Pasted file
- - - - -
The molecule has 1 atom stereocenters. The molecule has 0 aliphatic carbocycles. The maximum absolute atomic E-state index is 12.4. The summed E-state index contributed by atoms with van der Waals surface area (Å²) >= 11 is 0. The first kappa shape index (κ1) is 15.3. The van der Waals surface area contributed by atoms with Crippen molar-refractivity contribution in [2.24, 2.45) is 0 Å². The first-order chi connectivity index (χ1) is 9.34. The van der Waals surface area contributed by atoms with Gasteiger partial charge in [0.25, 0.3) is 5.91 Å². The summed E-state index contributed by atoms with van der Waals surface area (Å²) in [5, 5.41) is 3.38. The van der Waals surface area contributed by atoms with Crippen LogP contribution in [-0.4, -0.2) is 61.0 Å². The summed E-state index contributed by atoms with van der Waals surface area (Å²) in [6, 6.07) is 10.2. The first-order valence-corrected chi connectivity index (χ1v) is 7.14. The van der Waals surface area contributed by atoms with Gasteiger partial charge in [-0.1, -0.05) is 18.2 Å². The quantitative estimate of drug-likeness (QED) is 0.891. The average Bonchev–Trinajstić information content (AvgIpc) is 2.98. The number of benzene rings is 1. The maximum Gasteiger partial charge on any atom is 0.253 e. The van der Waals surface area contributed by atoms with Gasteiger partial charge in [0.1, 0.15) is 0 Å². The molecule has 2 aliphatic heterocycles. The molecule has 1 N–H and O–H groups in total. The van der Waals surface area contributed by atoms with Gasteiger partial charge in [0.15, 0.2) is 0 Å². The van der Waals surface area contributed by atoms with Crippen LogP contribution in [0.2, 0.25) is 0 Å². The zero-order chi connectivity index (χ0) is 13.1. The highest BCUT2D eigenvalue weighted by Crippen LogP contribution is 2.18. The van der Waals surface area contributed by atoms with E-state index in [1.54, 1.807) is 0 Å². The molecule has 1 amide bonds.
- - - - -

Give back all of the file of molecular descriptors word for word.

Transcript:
The molecule has 1 atom stereocenters. The molecule has 0 aliphatic carbocycles. The maximum absolute atomic E-state index is 12.4. The summed E-state index contributed by atoms with van der Waals surface area (Å²) >= 11 is 0. The first kappa shape index (κ1) is 15.3. The van der Waals surface area contributed by atoms with Crippen molar-refractivity contribution in [2.24, 2.45) is 0 Å². The first-order chi connectivity index (χ1) is 9.34. The van der Waals surface area contributed by atoms with Gasteiger partial charge in [0.25, 0.3) is 5.91 Å². The summed E-state index contributed by atoms with van der Waals surface area (Å²) in [5, 5.41) is 3.38. The van der Waals surface area contributed by atoms with Crippen LogP contribution in [-0.4, -0.2) is 61.0 Å². The summed E-state index contributed by atoms with van der Waals surface area (Å²) in [6, 6.07) is 10.2. The first-order valence-corrected chi connectivity index (χ1v) is 7.14. The van der Waals surface area contributed by atoms with Gasteiger partial charge in [-0.1, -0.05) is 18.2 Å². The quantitative estimate of drug-likeness (QED) is 0.891. The average Bonchev–Trinajstić information content (AvgIpc) is 2.98. The number of benzene rings is 1. The maximum Gasteiger partial charge on any atom is 0.253 e. The van der Waals surface area contributed by atoms with Gasteiger partial charge in [0.1, 0.15) is 0 Å². The molecule has 2 aliphatic heterocycles. The molecule has 1 N–H and O–H groups in total. The van der Waals surface area contributed by atoms with Gasteiger partial charge in [0.15, 0.2) is 0 Å². The van der Waals surface area contributed by atoms with Crippen LogP contribution in [0.2, 0.25) is 0 Å². The zero-order chi connectivity index (χ0) is 13.1. The highest BCUT2D eigenvalue weighted by Crippen LogP contribution is 2.18. The van der Waals surface area contributed by atoms with E-state index in [1.54, 1.807) is 0 Å². The molecule has 1 amide bonds.